Former President Trump hasn’t confirmed whether he’s going to run again in 2024, but if he does, don’t expect to see his former VP Mike Pence on the ticket.
“I don’t think the people would accept it,” Trump told the Washington Examiner in a phone interview Tuesday evening from Mar-a-Lago.
The former president reportedly complained about Pence’s refusal to play along with his election fraud falsehoods. Pence, who presided over the Senate on the day of the joint session of Congress certifying Joe Biden’s electoral victory, refused to cave to Trump’s pressure campaign to toss electoral votes from battleground states.
Trump also went after the (slow-moving) bipartisan effort in Congress to reform the Electoral Count Act (ECA), the 130-year-old law he had tried to weaponize to pressure Pence into throwing out the 2020 election results. Pence did not have the authority to overturn the election results and lawmakers believe reforming the ECA would erase any ambiguity surrounding the matter. Reforming the century-old law would also make it harder for members of Congress to object to certifying results.
After describing Pence as a “really fine person,” Trump reportedly signaled that he has distanced himself from his former VP.
“Mike and I had a great relationship except for the very important factor that took place at the end. We had a very good relationship,” Trump told the Examiner. “I haven’t spoken to him in a long time.”
Trump insisted that although he “still likes Mike,” he made clear to the Examiner that he’s still very much on his Big Lie crusade, and he won’t be ending his revenge tour on former allies he accuses of supposed insufficient loyalty any time soon.
“Mike thought he was going to be a human conveyor belt, that no matter how fraudulent the votes, you have to send them up to the Old Crow,” Trump told the Examiner, his nickname for Senate Minority Leader Mitch McConnell (R-KY), who the former president continues to begrudge after McConnell condemned Trump for his role in inciting the deadly Capitol insurrection last year.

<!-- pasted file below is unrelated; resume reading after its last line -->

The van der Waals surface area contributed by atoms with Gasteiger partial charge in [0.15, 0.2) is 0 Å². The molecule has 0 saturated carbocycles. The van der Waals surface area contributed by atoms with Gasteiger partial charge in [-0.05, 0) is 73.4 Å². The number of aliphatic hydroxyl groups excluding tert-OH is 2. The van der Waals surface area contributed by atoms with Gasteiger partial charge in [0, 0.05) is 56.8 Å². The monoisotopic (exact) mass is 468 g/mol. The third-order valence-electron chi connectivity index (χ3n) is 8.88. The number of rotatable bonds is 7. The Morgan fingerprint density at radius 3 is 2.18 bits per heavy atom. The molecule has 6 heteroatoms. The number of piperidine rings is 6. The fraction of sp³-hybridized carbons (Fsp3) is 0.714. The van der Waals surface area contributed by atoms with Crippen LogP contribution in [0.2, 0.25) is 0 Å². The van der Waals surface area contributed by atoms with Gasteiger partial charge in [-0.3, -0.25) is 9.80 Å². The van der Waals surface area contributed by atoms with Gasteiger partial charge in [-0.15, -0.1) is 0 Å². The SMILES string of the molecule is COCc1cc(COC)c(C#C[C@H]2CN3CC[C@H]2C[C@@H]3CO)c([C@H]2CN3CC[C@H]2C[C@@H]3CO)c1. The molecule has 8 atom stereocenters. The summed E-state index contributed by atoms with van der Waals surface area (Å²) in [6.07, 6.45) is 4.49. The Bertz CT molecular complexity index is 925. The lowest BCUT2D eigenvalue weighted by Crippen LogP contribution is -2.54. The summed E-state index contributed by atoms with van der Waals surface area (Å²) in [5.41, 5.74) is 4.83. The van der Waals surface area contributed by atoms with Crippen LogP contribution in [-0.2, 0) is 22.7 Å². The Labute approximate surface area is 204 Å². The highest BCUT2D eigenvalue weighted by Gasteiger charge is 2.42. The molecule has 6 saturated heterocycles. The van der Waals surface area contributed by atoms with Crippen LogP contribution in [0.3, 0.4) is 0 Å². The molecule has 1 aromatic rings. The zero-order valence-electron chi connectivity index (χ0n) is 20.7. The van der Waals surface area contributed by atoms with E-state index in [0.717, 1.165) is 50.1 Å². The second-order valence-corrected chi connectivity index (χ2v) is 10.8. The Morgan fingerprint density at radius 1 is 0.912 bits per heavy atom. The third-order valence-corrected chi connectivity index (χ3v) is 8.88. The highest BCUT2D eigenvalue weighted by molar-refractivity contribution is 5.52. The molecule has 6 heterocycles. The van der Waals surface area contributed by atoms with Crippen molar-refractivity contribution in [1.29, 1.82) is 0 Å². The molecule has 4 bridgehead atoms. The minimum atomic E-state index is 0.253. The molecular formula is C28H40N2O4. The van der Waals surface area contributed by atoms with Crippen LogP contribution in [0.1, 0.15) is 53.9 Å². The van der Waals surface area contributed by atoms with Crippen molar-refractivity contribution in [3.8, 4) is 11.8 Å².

“But that turned out to be wrong. Because now, as you know, they are feverishly working to try and get it so that the vice president cannot do what Mike said he couldn’t do,” the former president added, referring to proposals to reform the ECA. “Obviously, they were either lying, misrepresenting, or they didn’t know.”
“I was disappointed in Mike,” Trump continued.
Since leaving office, Pence has repeatedly defended his certification of Biden’s win. During a Federalist Society conference last month, Pence said that Trump was “wrong” to insist that his former VP had the authority to overturn the results. Additionally, during an event he headlined at Stanford University last month, Pence said he was unsure if he and Trump will “ever see eye to eye” on the vice president’s authority regarding elections.
This all comes after Trump demanded last month for the Jan. 6 Select Committee to investigate Pence for doing his job to certify the 2020 election results.
“The Unselect Committee should be investigating why Nancy Pelosi did such a poor job of overseeing security and why Mike Pence did not send back the votes for recertification or approval, in that it has now been shown that he clearly had the right to do so!” Trump said in a statement last month through his Save America PAC.